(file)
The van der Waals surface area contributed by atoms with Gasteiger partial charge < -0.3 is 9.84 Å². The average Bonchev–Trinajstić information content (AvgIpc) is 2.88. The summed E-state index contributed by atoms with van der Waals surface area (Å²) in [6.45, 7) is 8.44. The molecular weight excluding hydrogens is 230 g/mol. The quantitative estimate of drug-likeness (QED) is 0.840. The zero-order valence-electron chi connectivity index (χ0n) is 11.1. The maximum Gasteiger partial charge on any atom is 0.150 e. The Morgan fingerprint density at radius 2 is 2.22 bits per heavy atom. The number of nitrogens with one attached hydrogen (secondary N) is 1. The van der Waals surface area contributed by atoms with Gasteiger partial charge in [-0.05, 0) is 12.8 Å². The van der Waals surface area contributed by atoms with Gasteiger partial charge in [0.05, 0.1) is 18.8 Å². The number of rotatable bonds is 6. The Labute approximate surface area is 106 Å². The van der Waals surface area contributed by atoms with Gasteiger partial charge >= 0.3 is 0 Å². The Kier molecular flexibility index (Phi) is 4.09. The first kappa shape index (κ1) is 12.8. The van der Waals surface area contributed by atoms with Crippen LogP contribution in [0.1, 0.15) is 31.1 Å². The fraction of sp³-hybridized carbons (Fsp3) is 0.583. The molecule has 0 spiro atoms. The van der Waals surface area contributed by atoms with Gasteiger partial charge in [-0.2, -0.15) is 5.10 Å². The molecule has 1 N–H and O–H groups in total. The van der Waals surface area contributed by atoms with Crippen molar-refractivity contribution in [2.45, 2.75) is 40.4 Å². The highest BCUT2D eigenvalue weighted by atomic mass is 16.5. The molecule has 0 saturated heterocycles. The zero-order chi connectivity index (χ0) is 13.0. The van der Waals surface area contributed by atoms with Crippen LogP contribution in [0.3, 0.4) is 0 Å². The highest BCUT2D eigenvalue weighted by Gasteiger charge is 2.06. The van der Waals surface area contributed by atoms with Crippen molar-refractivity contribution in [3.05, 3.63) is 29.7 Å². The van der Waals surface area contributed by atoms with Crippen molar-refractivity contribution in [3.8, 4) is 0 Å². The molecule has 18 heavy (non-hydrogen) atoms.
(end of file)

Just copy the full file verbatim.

The van der Waals surface area contributed by atoms with Gasteiger partial charge < -0.3 is 9.84 Å². The average Bonchev–Trinajstić information content (AvgIpc) is 2.88. The summed E-state index contributed by atoms with van der Waals surface area (Å²) in [6.45, 7) is 8.44. The molecular weight excluding hydrogens is 230 g/mol. The quantitative estimate of drug-likeness (QED) is 0.840. The zero-order valence-electron chi connectivity index (χ0n) is 11.1. The maximum Gasteiger partial charge on any atom is 0.150 e. The Morgan fingerprint density at radius 2 is 2.22 bits per heavy atom. The number of nitrogens with one attached hydrogen (secondary N) is 1. The van der Waals surface area contributed by atoms with Gasteiger partial charge in [-0.05, 0) is 12.8 Å². The van der Waals surface area contributed by atoms with Gasteiger partial charge in [0.05, 0.1) is 18.8 Å². The number of rotatable bonds is 6. The Labute approximate surface area is 106 Å². The van der Waals surface area contributed by atoms with Gasteiger partial charge >= 0.3 is 0 Å². The Kier molecular flexibility index (Phi) is 4.09. The first kappa shape index (κ1) is 12.8. The van der Waals surface area contributed by atoms with Crippen LogP contribution in [0.1, 0.15) is 31.1 Å². The fraction of sp³-hybridized carbons (Fsp3) is 0.583. The molecule has 0 spiro atoms. The van der Waals surface area contributed by atoms with Gasteiger partial charge in [-0.2, -0.15) is 5.10 Å². The molecule has 1 N–H and O–H groups in total. The van der Waals surface area contributed by atoms with Crippen molar-refractivity contribution in [2.45, 2.75) is 40.4 Å². The highest BCUT2D eigenvalue weighted by atomic mass is 16.5. The molecule has 0 saturated heterocycles. The zero-order chi connectivity index (χ0) is 13.0. The van der Waals surface area contributed by atoms with Crippen LogP contribution in [0.3, 0.4) is 0 Å². The highest BCUT2D eigenvalue weighted by Gasteiger charge is 2.06. The van der Waals surface area contributed by atoms with Crippen molar-refractivity contribution in [3.05, 3.63) is 29.7 Å². The van der Waals surface area contributed by atoms with Crippen molar-refractivity contribution in [3.8, 4) is 0 Å². The molecule has 18 heavy (non-hydrogen) atoms.